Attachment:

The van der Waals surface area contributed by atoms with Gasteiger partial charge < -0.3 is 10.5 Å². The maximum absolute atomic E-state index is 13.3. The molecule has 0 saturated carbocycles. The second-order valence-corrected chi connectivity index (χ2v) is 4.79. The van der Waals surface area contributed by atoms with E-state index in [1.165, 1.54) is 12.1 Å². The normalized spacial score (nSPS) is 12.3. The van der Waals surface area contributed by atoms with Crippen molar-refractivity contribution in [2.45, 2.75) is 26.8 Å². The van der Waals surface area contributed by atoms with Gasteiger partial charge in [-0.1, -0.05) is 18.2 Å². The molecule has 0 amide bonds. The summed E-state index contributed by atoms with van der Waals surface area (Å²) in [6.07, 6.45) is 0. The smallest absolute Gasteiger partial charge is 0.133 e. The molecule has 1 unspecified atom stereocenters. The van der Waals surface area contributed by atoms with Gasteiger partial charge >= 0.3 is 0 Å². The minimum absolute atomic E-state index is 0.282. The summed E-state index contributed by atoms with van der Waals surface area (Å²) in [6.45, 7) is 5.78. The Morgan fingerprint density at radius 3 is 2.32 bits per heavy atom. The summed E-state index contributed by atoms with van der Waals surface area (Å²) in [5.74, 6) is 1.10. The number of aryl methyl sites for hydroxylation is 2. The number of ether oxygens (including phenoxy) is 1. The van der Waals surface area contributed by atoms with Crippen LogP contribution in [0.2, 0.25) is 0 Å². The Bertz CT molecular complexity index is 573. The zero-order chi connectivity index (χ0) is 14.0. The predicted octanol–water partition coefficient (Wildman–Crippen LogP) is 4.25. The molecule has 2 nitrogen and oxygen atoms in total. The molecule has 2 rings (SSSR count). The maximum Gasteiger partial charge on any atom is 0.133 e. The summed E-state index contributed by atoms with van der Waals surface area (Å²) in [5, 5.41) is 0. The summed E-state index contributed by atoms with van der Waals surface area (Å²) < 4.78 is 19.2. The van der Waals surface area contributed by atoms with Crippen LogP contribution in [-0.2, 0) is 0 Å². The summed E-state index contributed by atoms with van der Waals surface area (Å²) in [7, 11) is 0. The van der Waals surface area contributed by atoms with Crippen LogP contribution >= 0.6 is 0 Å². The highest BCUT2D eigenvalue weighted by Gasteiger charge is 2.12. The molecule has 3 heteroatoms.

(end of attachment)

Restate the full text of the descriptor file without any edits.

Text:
The van der Waals surface area contributed by atoms with Gasteiger partial charge < -0.3 is 10.5 Å². The maximum absolute atomic E-state index is 13.3. The molecule has 0 saturated carbocycles. The second-order valence-corrected chi connectivity index (χ2v) is 4.79. The van der Waals surface area contributed by atoms with E-state index in [1.165, 1.54) is 12.1 Å². The normalized spacial score (nSPS) is 12.3. The van der Waals surface area contributed by atoms with Crippen molar-refractivity contribution in [2.45, 2.75) is 26.8 Å². The van der Waals surface area contributed by atoms with Gasteiger partial charge in [-0.1, -0.05) is 18.2 Å². The molecule has 0 amide bonds. The summed E-state index contributed by atoms with van der Waals surface area (Å²) in [6.07, 6.45) is 0. The smallest absolute Gasteiger partial charge is 0.133 e. The molecule has 1 unspecified atom stereocenters. The van der Waals surface area contributed by atoms with Gasteiger partial charge >= 0.3 is 0 Å². The minimum absolute atomic E-state index is 0.282. The summed E-state index contributed by atoms with van der Waals surface area (Å²) in [6.45, 7) is 5.78. The Morgan fingerprint density at radius 3 is 2.32 bits per heavy atom. The summed E-state index contributed by atoms with van der Waals surface area (Å²) in [5.74, 6) is 1.10. The number of aryl methyl sites for hydroxylation is 2. The number of ether oxygens (including phenoxy) is 1. The van der Waals surface area contributed by atoms with Crippen LogP contribution in [0.2, 0.25) is 0 Å². The Bertz CT molecular complexity index is 573. The zero-order chi connectivity index (χ0) is 14.0. The predicted octanol–water partition coefficient (Wildman–Crippen LogP) is 4.25. The molecule has 2 nitrogen and oxygen atoms in total. The molecule has 2 rings (SSSR count). The maximum Gasteiger partial charge on any atom is 0.133 e. The summed E-state index contributed by atoms with van der Waals surface area (Å²) in [5, 5.41) is 0. The summed E-state index contributed by atoms with van der Waals surface area (Å²) < 4.78 is 19.2. The van der Waals surface area contributed by atoms with Crippen LogP contribution in [-0.2, 0) is 0 Å². The summed E-state index contributed by atoms with van der Waals surface area (Å²) in [7, 11) is 0. The van der Waals surface area contributed by atoms with Crippen LogP contribution >= 0.6 is 0 Å². The highest BCUT2D eigenvalue weighted by Gasteiger charge is 2.12. The molecule has 3 heteroatoms.